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Guerrilla Gardener and urban nature activist Richard Reynolds spoke passionately on Robert Elms’ BBC London show this week, about the importance of saving urban forests for their essential eco-services to citizens and the city.
The Heygate Estate at Elephant and Castle is in one of the densest and most polluted parts of Southwark, if not London. The estate was planted with 450 Lime and London Plane trees amongst the tower blocks, when it was built in the 1970s.
But when Southwark sold off the estate to developers for less-than-affordable housing, they somehow forgot to value this important urban forest asset, for all the free eco-services it provides, like urban cooling, air pollution and mental and physical health. Some say they handed the developers a ‘blank sheet of paper’.
Determined to save the forest, local residents measured and valued the trees using the Capital Asset Value for Amenity Trees (CAVAT) system, used by the London Tree Officers Association, as Richard said, “to point out how much the council were giving away, how much the developer had been handed.”
The figure, validated by the Forestry Commission, was £15M every year to Southwark in free eco-services.
Campaigners stopped the whole lot from being flattened, which is a considerable achievement, but a little over half will still be felled. “Ironically,” said Richard, “the developer is now pinning its marketing on trees, trees, trees...”
Watch Richard Reynolds' inspiring TEDx talk on Guerrilla Gardening in Southwark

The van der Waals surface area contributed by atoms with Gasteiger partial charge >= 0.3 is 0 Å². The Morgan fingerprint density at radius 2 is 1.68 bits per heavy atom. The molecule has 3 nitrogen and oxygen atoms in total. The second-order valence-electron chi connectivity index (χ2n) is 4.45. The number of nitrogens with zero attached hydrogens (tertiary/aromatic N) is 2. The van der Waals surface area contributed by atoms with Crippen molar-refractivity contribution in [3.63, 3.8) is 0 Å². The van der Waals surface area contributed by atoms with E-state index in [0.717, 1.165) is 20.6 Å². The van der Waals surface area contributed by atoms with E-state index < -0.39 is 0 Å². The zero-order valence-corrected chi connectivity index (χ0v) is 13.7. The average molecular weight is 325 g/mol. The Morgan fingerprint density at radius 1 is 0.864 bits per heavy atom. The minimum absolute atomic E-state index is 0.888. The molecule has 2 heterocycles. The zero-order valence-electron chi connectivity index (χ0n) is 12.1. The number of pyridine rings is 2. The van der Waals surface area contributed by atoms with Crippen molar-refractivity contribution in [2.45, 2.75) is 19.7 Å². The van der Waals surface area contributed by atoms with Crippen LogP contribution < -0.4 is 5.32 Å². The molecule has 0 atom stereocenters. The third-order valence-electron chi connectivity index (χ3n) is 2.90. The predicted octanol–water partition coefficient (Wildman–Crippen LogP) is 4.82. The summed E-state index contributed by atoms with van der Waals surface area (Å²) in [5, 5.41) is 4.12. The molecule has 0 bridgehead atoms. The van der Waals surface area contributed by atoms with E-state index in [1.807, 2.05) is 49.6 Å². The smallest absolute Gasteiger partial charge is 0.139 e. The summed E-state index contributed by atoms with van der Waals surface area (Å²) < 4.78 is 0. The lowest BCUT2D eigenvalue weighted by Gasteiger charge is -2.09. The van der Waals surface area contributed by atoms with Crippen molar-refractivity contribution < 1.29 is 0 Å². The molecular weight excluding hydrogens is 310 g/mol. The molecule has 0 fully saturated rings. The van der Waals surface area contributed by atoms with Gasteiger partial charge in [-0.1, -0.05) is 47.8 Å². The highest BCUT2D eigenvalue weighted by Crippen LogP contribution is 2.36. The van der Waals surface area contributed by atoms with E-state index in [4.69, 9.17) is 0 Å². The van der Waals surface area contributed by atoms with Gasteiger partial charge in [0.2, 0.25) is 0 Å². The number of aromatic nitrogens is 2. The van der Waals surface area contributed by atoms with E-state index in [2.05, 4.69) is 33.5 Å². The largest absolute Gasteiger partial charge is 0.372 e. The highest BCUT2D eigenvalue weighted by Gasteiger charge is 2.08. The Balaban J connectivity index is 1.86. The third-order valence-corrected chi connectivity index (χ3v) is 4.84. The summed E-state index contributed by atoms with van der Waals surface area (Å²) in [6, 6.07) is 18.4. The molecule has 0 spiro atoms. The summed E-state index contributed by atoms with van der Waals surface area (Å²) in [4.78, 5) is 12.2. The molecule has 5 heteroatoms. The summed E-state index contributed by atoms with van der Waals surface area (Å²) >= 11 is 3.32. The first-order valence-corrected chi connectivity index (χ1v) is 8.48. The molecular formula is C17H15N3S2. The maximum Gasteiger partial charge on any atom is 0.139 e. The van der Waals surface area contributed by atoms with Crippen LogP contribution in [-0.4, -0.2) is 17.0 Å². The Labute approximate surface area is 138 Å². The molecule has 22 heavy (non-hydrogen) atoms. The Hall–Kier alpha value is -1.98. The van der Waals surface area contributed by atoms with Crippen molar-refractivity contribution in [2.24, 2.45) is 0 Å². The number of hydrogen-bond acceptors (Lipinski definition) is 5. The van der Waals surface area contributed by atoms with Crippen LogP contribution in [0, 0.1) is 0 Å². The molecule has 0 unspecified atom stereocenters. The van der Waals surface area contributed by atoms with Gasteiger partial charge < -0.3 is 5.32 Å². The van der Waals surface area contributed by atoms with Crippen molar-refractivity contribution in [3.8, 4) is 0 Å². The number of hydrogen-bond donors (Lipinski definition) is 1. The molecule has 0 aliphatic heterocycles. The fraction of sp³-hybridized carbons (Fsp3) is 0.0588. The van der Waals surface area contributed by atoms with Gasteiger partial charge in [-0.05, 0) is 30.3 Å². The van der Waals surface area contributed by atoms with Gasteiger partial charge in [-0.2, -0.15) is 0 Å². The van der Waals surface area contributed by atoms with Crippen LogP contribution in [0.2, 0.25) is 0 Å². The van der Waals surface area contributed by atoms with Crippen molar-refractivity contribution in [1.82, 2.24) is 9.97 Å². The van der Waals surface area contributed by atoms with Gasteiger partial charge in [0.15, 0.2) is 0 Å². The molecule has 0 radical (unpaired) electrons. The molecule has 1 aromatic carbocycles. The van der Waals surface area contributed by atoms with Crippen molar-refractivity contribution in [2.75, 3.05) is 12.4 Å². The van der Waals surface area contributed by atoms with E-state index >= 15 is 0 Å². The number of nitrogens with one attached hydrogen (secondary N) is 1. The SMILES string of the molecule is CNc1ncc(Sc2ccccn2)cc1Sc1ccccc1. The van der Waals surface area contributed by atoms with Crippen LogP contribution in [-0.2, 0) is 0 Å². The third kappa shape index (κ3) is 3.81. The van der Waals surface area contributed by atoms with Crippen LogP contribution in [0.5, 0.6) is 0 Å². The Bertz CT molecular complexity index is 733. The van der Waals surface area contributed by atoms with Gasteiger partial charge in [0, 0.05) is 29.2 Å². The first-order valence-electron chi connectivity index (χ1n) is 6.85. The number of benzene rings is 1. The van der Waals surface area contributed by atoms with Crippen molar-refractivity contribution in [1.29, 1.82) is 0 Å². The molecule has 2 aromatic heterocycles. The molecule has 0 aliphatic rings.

Check out the ‘Grow Elephant’ project at the Heygate Elephant & Castle Urban Forest:
Richard Reynolds on the fight for Elephant & Castle Urban Forest and Southwark Woods
Press Release 47
26th June 2015
Richard then described how the battle was moving south. ”Southwark council has a very bad record of valuing trees and they are now threatening what is called Southwark Woods, down in Honor Oak.”
He compared the Victorian Necropolis Line that used to take people out of the city to Brookwood Cemetery, with Southwark’s plans to chainsaw 10 acres of inner city Southwark Woods at the Camberwell Cemeteries for thousands of burial plots.
“The trees look like they might be the ones suffering to make way for that," said Richard. "This could be a hundred acre wild reserve, this is a space which is much more about life, than a sterile cemetery.”
On July 8th, Save Southwark Woods campaigners will present the petition from over 8,000 people to the Southwark council assembly, to declare the cemeteries nature reserves and provide burial for all who seek it at Kemnal Park, purpose built to help manage London’s burial crisis.
Along with many other residents in Southwark, Richard has fought hard to save and extend nature and urban forests.
“The blue Labour lot that run Southwark council really have a lot to answer for,” he said. ”It’s a phone in – Peter John give us a call!”
Unfortunately, Peter John probably wasn’t listening.